However, it is also noteworthy that these volumes have been published only some months for one and other, they share several chapters’ authors (and themes) and, especially, they have a common birthplace: the PCST network (3) and its activities devoted to the establishment, the stabilising and the visibility of a worldwide scholars’ and institutions’ network working on public communication of science and technology. In fact, we choose to review them together because the publication of these books is part of an explicit effort to establish PCST as an independent academic field, different from both science and technology studies and communication and media theory.
As Brian Trench writes, “science communication has been telling a story of its own development, repeatedly and almost uniformly”: the birth and death of the public understanding of science movement in Great Britain, the foundation of the first academic journals dedicated to PCST research, the rise of the participatory and dialogic models against the deficit one. In explaining the birth of the science communication as a research field, Bucchi points to the attention given to it by sociologists of science. They were “the more sophisticated victims of the traditional conception” of science communication: being seen as totally detached from science, it was considered of scarce importance. Now there is widespread awareness that the public arena is one of the places where scientific knowledge is produced, debated, shared and submitted to the control of both scientific community and society in a broader sense.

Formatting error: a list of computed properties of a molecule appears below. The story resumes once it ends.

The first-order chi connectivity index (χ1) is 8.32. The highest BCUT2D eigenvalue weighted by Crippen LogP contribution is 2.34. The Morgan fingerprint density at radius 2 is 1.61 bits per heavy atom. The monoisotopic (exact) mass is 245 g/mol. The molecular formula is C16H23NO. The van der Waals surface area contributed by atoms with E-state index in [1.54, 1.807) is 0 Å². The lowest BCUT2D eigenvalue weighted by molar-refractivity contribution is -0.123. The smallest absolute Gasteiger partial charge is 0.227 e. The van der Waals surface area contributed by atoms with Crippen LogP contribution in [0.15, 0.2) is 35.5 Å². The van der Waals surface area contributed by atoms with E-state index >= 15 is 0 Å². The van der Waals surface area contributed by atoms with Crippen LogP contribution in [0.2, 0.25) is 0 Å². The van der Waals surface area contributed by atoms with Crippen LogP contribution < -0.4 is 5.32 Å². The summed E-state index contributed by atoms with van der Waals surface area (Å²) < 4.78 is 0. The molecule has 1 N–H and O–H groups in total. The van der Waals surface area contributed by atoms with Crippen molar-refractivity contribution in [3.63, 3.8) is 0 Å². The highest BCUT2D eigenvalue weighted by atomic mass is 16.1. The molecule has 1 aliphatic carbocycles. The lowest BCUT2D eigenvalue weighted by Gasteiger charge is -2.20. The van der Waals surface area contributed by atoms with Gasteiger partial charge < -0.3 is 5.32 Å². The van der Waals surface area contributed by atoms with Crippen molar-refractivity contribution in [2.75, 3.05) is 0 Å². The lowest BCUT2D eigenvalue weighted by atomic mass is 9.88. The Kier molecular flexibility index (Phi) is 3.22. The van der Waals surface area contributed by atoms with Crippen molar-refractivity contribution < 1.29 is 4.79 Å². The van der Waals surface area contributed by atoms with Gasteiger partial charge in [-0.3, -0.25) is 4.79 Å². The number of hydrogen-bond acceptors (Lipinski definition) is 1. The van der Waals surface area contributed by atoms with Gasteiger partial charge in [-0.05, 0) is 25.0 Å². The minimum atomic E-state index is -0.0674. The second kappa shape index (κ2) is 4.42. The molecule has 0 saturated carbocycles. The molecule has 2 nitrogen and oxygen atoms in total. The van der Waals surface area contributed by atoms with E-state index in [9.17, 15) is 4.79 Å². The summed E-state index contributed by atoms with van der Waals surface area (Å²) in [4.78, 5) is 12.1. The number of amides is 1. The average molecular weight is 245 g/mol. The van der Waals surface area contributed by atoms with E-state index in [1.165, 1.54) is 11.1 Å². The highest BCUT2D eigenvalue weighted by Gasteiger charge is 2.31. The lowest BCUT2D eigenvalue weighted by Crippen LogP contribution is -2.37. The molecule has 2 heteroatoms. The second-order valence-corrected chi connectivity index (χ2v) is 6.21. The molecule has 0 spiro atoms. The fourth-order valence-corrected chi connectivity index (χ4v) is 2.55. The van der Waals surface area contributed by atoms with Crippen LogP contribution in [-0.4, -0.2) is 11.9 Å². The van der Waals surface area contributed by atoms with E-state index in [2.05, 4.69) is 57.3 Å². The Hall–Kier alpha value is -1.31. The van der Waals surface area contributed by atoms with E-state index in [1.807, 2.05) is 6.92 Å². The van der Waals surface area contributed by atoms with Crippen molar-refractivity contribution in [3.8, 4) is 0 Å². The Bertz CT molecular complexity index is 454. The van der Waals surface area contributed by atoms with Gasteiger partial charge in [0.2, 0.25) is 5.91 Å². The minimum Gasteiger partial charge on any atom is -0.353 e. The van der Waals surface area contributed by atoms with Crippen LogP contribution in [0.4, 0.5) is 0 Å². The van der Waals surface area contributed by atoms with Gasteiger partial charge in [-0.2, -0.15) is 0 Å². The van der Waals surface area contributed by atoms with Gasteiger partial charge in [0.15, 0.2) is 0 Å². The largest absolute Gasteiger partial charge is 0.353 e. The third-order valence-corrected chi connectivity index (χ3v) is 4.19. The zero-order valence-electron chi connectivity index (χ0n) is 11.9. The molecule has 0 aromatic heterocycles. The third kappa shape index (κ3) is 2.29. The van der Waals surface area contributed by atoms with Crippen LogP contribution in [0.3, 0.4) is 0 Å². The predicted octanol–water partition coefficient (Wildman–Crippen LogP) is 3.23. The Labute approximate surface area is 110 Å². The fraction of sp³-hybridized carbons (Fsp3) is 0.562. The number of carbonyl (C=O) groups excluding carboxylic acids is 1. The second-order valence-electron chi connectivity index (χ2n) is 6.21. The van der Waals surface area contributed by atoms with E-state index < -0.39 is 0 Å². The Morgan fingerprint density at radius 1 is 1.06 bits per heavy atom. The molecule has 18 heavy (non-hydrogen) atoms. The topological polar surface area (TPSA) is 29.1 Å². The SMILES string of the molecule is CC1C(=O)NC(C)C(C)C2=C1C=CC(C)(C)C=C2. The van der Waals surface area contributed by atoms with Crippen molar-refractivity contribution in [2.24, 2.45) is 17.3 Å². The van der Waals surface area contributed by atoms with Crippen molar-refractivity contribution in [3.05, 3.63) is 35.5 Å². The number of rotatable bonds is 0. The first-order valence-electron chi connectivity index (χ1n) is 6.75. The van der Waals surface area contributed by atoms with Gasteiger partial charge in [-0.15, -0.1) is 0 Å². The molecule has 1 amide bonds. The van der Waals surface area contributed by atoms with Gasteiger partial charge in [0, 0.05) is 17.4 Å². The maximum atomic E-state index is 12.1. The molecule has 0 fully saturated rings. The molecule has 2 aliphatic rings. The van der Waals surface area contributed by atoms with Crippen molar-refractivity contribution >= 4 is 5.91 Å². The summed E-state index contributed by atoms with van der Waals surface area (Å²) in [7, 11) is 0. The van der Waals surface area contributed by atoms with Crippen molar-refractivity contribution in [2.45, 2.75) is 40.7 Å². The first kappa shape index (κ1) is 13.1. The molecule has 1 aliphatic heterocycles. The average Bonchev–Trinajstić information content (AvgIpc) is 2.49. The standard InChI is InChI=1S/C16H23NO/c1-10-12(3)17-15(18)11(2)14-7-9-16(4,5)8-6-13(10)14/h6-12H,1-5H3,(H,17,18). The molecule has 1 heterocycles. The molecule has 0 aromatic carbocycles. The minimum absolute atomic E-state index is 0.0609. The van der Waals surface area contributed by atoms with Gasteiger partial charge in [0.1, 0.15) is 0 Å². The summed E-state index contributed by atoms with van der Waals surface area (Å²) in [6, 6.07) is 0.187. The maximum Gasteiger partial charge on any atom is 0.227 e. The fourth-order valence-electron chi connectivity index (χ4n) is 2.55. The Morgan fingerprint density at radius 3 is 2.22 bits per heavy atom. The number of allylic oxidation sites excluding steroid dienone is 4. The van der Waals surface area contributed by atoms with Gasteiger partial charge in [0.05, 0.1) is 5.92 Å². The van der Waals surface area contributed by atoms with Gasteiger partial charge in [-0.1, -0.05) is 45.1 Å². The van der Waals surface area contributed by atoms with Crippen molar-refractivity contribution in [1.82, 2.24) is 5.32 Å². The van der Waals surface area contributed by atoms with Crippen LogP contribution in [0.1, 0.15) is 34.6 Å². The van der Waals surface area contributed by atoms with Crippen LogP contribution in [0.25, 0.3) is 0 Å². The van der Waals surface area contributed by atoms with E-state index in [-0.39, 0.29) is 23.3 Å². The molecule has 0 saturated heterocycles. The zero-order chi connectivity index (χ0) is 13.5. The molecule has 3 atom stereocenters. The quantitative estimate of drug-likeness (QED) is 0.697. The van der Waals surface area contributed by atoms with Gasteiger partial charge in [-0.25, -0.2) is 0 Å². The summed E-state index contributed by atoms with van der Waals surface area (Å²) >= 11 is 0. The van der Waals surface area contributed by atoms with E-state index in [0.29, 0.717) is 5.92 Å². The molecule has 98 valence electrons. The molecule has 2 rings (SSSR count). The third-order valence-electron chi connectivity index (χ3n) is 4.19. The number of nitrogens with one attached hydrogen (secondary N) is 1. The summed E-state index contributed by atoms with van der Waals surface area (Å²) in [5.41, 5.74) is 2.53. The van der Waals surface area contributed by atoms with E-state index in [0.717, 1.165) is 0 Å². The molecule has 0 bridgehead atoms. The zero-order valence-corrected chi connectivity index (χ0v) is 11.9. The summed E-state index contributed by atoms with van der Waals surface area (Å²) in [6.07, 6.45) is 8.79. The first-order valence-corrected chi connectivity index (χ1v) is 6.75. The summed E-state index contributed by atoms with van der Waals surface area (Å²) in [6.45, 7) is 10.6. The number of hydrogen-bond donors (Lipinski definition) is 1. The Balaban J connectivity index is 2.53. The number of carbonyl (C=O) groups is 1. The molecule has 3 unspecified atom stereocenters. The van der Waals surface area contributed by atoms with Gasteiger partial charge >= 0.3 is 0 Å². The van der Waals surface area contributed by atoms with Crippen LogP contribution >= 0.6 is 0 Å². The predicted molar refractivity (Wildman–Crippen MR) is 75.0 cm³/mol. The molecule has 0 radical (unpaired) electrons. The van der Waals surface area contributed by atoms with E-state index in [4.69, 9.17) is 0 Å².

Nonetheless, apart from this foundational myth of PCST, we should wonder whether we need the creation of a new discipline such as public communication of science. For Donghong Chang and the other editors of Communicating Science in Social Contexts, science communication already “is a distinct research field”; well, this review is published in the Journal of Science Communication; every two years the PCST conferences bring together hundreds of scholars from all over the world. We are part of an international researcher and practitioner community. However, the partially successful drive to build this community does not exempt it from comparing itself against the outside.
PCST research has moved forward, as the growing quality and broadness of these books testify, but still chases its major cousins. At one side Science and Technology Studies, with its emphasis on power structures, historical dimension and the blurring of boundaries between society and science (do they exists as separate entities?). At the other one, media and communication studies, a research sector which has already replied to several questions we are still posing in the PCST research. Just to draw on a couple of examples, we can address two themes just touched on by the books we are reviewing – and by public communication of science research as a whole – but by now well established and studied in those two disciplines: the theoretical emphasis posed by STS on co-production between science and society, and the role in opening new spaces of deliberation and drawing a new kind of citizenship attributed by several media studies to the Internet. PCST scholarship should give more attention to what is outside its windows instead of stating its autonomy.